Duo's book makes history anything but boringBy SHAWNE K. WICKHAM
New Hampshire Sunday News
November 13. 2017 10:44PM
Who says studying history has to be boring?
Certainly not the husband-wife team of JJ Prior and Emilia Whippie Prior of Westmoreland.
Both teachers, they’re the authors of “The Patriot Papers,” which introduces students to the Declaration of Independence, U.S. Constitution and Bill of Rights.
JJ Prior grew up near Boston and was always interested in colonial history. When his wife got a call from a friend who works for a publisher, asking if they’d be willing to write a textbook about the founding documents, they knew right away they wanted to include the actual texts.
“That’s what makes the book different,” Prior said.
“We wanted to make sure these documents could be accessible to students, and not assume that they couldn’t handle it,” said his wife, who goes by “Ms. Whippie” in her classroom.
They worked hard to make the texts accessible for elementary-school kids. There are definitions of difficult vocabulary words, and a timeline of important milestones in the new nation’s development.
“Fun facts” liven the text. For instance, it notes that the signatures on the Declaration were arranged based on geographic location; so delegates from New Hampshire, the northernmost colony, signed first after John Hancock. And there are touches of humor and “kid-speak” throughout.
In the section where the Declaration lays out a list of grievances against the king of England, the authors illustrate an historical painting with thought bubbles.
“That might have been a little harsh, don’t you think?” one signer asks. “King George didn’t personally do all that.”
“Yeah, but this will really get people fired up!” another replies.
Those asides and explanations were Whippie’s favorite contribution to the work, she said. She takes the same approach in her classroom, using skits and funny comments to draw students into history.
She likens their division of labor in writing the book to how Thomas Jefferson and John Adams worked together to craft the Declaration. “I like to say I am the Adams to JJ’s Jefferson,” she said. “He did a lot of the introductions and analytical components; I really enjoyed doing the annotations and the thought bubbles.”
The book is a great fit for middle-school kids, Whippie said. “They have this great sense of justice,” she said. “In talking about injustice, they get really fired up.”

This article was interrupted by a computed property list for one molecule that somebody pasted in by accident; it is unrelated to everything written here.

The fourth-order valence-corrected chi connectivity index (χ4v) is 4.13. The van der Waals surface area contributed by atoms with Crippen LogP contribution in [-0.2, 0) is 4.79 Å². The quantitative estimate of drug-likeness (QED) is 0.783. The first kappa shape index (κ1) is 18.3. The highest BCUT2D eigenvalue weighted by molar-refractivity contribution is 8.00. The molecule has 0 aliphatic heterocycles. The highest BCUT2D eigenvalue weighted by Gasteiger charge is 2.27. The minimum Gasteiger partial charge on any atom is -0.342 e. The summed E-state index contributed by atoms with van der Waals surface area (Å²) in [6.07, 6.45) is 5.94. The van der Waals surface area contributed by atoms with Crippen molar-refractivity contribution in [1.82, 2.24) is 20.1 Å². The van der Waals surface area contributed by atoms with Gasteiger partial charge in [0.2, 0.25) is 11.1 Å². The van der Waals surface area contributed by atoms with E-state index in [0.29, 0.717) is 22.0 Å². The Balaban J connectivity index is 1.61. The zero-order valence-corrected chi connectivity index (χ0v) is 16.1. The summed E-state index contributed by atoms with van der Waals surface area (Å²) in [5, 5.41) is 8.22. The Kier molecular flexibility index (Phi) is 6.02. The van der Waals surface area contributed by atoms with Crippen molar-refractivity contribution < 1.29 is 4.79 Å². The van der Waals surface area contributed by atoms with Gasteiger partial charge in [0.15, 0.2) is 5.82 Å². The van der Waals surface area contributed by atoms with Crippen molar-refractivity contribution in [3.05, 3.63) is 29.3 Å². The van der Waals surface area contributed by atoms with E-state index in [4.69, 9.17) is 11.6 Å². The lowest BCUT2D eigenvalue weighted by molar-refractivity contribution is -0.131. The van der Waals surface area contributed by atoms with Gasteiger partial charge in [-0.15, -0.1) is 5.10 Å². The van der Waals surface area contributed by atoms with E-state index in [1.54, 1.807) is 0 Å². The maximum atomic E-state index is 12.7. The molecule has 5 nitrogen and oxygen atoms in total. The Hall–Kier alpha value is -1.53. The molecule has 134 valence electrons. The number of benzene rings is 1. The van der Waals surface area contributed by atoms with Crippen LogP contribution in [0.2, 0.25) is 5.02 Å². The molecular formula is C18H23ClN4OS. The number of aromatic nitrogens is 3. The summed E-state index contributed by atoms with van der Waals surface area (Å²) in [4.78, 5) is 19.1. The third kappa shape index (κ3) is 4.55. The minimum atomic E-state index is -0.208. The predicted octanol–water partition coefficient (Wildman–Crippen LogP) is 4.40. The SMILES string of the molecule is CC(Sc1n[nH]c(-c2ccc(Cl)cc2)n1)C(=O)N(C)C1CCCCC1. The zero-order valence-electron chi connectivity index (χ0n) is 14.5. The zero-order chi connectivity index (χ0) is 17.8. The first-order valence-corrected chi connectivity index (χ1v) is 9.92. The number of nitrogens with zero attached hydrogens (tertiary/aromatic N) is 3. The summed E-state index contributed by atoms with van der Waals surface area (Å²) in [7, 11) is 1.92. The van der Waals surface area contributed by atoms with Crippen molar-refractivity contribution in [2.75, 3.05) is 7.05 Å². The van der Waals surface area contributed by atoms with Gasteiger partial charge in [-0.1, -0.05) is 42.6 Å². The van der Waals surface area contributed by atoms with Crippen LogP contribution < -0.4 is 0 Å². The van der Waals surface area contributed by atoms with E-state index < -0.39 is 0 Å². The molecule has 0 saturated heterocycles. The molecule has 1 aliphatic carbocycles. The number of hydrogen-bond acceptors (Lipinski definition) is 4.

So when they study the Declaration, they’re intrigued to discover that the colonists’ beefs were primarily about unfair treatment by the king of England — and that the founding documents were created “to help things be more fair,” she said.
The book is finding favor with some high schools and adults as well, the authors said. “I had a parent of a student who read it and told me she had learned a lot from it,” Whippie said.
The Declaration is a little easier for kids to understand, she said, “because it was this breakup letter.” The Constitution is a bit denser for kids to absorb; in the introduction to “The Patriot Papers,” Prior calls it “an instruction manual for the whole government.”
“It’s important for kids to know that our country operates the way that it does because people designed it that way,” he said. “It’s not just by happenstance.”
The book features biographies of Thomas Paine, Patrick Henry and Samuel Adams; as well as lesser-known figures such as Emily Geiger, who carried secret instructions for the colonial army, and Crispus Attucks, an African-American sailor who was the first man killed in the Boston Massacre.
The couple met as counselors at a summer camp in Richmond. They both went to Keene State College and double-majored in education and social science. They’ve been together for 10 years and married for five.
Whippie teaches at Nelson Elementary School; Prior at Fuller Elementary School in Keene.
They don’t know how many schools are using their book. But they have found it for sale in such historical locations as Old Sturbridge Village in Massachusetts and the bookstore at James Madison’s home. The “crowning glory,” they said, was getting word that their book is in the gift shop at the National Archives in Washington, D.C.
“Under the same roof as the actual documents themselves,” Prior said proudly.